Wie Out Furyk Campbell on Top

By Sports NetworkJanuary 13, 2006, 5:00 pm
2006 Sony OpenHONOLULU -- Michelle Wie's second round as a professional on the PGA Tour was much better than her first, but it was not enough to allow her to make her first cut in a men's event.
 
Wie shot a 2-under 68 on Friday, including four birdies in a five-hole span, to finish two rounds at the Sony Open in Hawaii at 7-over-par 147. That was four shots from the 36-hole cut line, but her round was 11 strokes better than her 79 on Thursday.
 
Stuart Appleby and Vijay Singh
Last week's playoff combatants, Stuart Appleby and Vijay Singh, are again in contention this week.
'I have a lot of mixed feelings,' admitted Wie. 'I'm sad that I'm not going to be playing tomorrow. I'm really happy that I played good today.'
 
Jim Furyk and Chad Campbell both posted rounds of 3-under 67 on Friday and share the lead. The pair is knotted at 6-under-par 134 and are one ahead of fellow American David Toms.
 
Toms, the 2001 PGA Champion, shot a 1-under 69 on Friday and is through two rounds at Waialae Country Club at minus-5.
 
Stuart Appleby, who won last week's Mercedes Championships for the third consecutive year, carded a 4-under 66 on Friday. He is tied for fourth place with Jerry Smith (67) and tour rookies J.B. Holmes (66) and Camilo Villegas (64) at 4-under-par 136.
 
Wie started well on Friday when she birdied the second hole, which played as the most difficult in Thursday's first round. The 16-year-old lost her chance at making the cut with three consecutive bogeys from the fourth, but she put on a show around the turn.
 
She kicked in a 3-foot birdie putt at eight, then made it two in a row with a 10-footer at the ninth. Wie drained a 12-foot birdie putt at 11, then birdied 12 from 5 feet.
 
Wie traded two birdies and two bogeys the rest of her round, but can take solace in her finish. She tied the PGA Tour's biggest rookies from last year, Sean O'Hair and Jason Gore, and beat reigning Tour Championship winner Bart Bryant and former major winners Sean Micheel and Todd Hamilton.
 
'What I realized this week is that even though I'm playing bad, what I have to learn is how to minimize the damage,' said Wie. 'I have to become a lot more consistent with my game. I have to become a better grinder.'
 
Furyk, who won this title in 1996, hit the stick with his approach at the par-4 second and made birdie. He rolled in a 12-footer for birdie at the eighth, and that putt put him at 5 under, which was good for the lead.
 
He extended the margin at the next hole, the par-5 ninth. Furyk's second landed in the right rough, but the seventh-ranked player in the world chipped his third to a foot. He tapped in to reach 6 under par.
 
From there, Furyk played solid golf, hitting to the centers of most greens. He had a good look at birdie from 10 feet at the 14th, but the putt never fell. Furyk saved par after an errant drive at 15, but squandered another good birdie chance when his 10-foot birdie putt at the 17th was never hit hard enough. He also did not take advantage at the par-5 closing hole, but Furyk is still happy with his spot on the leaderboard.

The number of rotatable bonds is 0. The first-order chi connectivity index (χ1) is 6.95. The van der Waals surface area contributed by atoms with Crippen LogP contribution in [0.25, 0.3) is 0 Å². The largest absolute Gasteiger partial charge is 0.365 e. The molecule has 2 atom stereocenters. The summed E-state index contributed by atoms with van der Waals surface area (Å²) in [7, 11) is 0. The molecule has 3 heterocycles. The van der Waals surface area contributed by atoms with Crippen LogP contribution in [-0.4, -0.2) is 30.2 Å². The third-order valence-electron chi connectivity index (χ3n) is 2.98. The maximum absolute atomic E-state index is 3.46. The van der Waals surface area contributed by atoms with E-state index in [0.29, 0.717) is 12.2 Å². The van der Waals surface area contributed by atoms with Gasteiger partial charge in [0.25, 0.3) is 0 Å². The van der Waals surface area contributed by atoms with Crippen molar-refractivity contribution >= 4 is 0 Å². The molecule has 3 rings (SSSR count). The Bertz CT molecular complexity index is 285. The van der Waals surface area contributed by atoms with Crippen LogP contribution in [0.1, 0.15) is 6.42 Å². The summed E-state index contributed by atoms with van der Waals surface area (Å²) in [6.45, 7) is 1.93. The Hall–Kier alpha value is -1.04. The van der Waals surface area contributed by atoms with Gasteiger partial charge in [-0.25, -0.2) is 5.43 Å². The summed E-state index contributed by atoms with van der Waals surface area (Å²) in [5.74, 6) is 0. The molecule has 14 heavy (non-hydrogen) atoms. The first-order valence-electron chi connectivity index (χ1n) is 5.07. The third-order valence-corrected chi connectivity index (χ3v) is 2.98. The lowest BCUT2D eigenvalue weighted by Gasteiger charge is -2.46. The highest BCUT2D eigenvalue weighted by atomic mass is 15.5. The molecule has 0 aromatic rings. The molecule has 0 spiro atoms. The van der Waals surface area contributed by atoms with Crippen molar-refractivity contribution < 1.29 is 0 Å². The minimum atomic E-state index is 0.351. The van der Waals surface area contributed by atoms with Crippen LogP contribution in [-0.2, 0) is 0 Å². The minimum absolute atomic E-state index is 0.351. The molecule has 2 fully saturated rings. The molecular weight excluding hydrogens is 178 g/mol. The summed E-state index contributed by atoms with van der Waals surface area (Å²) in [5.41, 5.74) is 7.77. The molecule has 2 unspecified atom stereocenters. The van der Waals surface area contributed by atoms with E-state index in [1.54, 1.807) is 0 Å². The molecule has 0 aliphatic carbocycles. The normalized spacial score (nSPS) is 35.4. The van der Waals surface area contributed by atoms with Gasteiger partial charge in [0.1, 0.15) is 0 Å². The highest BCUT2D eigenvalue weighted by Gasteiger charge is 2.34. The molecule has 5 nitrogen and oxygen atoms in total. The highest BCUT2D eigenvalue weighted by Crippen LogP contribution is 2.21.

'It was a good, solid round today and obviously I'm happy with my position,' said Furyk. 'I feel like I could have squeezed an extra couple shots on that second side. I need to keep playing well and have a good weekend.'
 
Campbell broke out of the gate with a 5-foot birdie putt at the first. He gave the shot back with a bogey at three, when he missed both the fairway and green, and did not register another birdie until he two-putted from 15 feet on the ninth.
 
At the next hole, Campbell, who won last year's rain-shortened Nissan Open, drove left of the short grass. He missed the green with his second, then chipped to 20 feet and failed to convert the par putt.
 
That would be Campbell's last mistake of the round. He knocked his approach to 4 feet to set up birdie at the 12th. Campbell then ran home a pair of 12-foot birdie tries at 14 and 16 to get in at minus-6.
 
'The last two days I've played really well,' acknowledged Campbell. 'I had two months off and I didn't play anything in the offseason, so it was nice to get refreshed and come out here and play well.'
 
First-round leader Rory Sabbatini struggled to a 2-over 72 on Friday and is tied for eighth place. Jerry Kelly (69), K.J. Choi (71), former U.S. Open champion Steve Jones (68), Dudley Hart (68), Jeff Gove (71), Peter Lonard (70), Bubba Watson (70) and Champions Tour player Loren Roberts (68) joined Sabbatini at minus-3.
 
Defending champion Vijay Singh, who lost to Appleby in a playoff last week, posted a 1-under 69 and is part of a group tied for 29th place at even-par 140.
 
David Duval shot a 2-under 68 and made the cut on the number at 3-over-par 143.
 
Related Links:
  • Wie's Scorecard
  • Leaderboard - Sony Open in Hawaii
  • Full Coverage - Sony Open in Hawaii
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    What's in the bag: CareerBuilder winner Rahm

    By Golf Channel DigitalJanuary 22, 2018, 10:37 pm

    Jon Rahm defeated Andrew Landry in a playoff to earn his second PGA Tour title at the CareerBuilder Challenge. Here's what's in his bag:

    Driver: TaylorMade M4 (9.5 degrees), with Aldila Tour Green 75 TX shaft

    Fairway wood: TaylorMade M3 (19 degrees), with Aldila Tour Green 75 TX shaft

    Irons: TaylorMade P790 (3), P750 (4-PW), with Project X 6.5 shafts

    Wedges: TaylorMade Milled Grind (52, 56 degrees), Milled Grind Hi-Toe (60 degrees), with Project X 6.5 shafts

    Putter: TaylorMade Spider Tour Red

    Ball: TaylorMade TP5x

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    Strange irked by Rahm-Landry friendly playoff

    By Jason CrookJanuary 22, 2018, 9:45 pm